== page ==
Chinese and US negotiators are resuming trade talks in Washington amid the threat of fresh tariffs and warnings over the global economy.
President Trump says he will raise tariffs on $US200 billion of Chinese goods on Friday with his officials accusing China of reneging on promises.
China has said it will respond with "necessary countermeasures".
The International Monetary Fund (IMF) said the row poses a "threat to the global economy". In a statement it called for a speedy resolution and said everybody loses in a protracted trade conflict.
The two sides had appeared to be making progress until recently but uncertainty now surrounds whether the talks will succeed. Negotiations were scheduled for around 10am (NZT) and the new US tariffs were due to begin just seven hours later.
President Trump also said he received a "beautiful letter" from Chinese counterpart Xi Jinping and that they would probably speak soon.
How does the US see it?
China has been a frequent target of Donald Trump's anger, with the US president criticising trade imbalances between the two countries and Chinese intellectual property rules he says hobble US companies.
Ahead of the discussions, he told a rally China had "broke the deal". He has also threatened to raise tariffs on $US200bn worth of Chinese goods this week and introduce new ones.
What sparked his actions, which apparently took China by surprise, is unclear.
US sources told Reuters news agency that last week China returned a draft agreement with changes that undermined its commitments to address key US demands.
Tariffs are taxes paid by importers on foreign goods, so the tariff imposed by the US on Chinese goods would be paid by American companies.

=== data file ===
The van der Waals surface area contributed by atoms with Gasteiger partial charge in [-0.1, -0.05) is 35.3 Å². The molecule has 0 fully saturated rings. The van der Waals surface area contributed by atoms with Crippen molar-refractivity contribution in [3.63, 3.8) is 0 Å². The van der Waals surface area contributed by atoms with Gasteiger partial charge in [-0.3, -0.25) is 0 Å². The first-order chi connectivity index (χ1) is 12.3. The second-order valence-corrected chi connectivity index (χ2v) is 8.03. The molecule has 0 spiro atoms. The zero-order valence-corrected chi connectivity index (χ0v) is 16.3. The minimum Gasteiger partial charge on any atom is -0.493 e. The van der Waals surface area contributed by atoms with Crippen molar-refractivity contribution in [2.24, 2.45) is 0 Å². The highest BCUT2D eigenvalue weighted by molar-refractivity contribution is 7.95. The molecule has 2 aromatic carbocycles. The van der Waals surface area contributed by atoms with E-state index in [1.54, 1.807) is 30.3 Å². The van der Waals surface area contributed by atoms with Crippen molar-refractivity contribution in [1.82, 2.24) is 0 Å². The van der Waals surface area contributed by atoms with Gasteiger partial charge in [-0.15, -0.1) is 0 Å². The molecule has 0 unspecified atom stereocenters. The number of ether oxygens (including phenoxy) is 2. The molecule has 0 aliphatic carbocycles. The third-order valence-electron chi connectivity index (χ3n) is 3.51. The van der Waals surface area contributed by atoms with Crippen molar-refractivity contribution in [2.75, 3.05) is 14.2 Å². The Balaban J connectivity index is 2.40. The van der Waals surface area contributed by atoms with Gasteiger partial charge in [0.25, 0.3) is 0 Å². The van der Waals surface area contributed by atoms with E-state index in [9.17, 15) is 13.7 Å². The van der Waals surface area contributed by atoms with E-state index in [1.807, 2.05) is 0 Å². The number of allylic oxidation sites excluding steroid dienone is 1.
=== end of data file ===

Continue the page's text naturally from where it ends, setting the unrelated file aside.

How has China responded?
China denies backtracking and has said it "keeps its promises".
If the US tariffs go ahead, the Chinese have said they will retaliate in kind.
"The escalation of trade friction is not in the interests of the people of the two countries and the people of the world," the Chinese Commerce Ministry said in a statement.
"The Chinese side deeply regrets that if the US tariff measures are implemented, China will have to take necessary countermeasures."
Each side has hinted that the other has more to lose. At the rally Mr Trump said if no deal was struck there was "nothing wrong with taking in more than $100bn a year" while China's state-run Global Times said China was "much better prepared" than the US.
The proposed US measures were due to come into force around 5pm (NZT) on Friday and will see rates on a vast array of Chinese-made electrics, machinery, car parts and furniture jump from 10 percent to 25 percent.
What's at stake?
China and the US are the world's biggest economies so deterioration in their relations will inevitably have an impact beyond their borders.
The two have already imposed tariffs on billions of dollars worth of one another's goods, creating uncertainty for businesses and weighing on the global economy.
Stock markets around the world have had a torrid week with investors seeking safer assets.
The IMF has said the escalation of US-China trade tension was one factor to have contributed to a "significantly weakened global expansion" late last year as it cut its 2019 global growth forecast.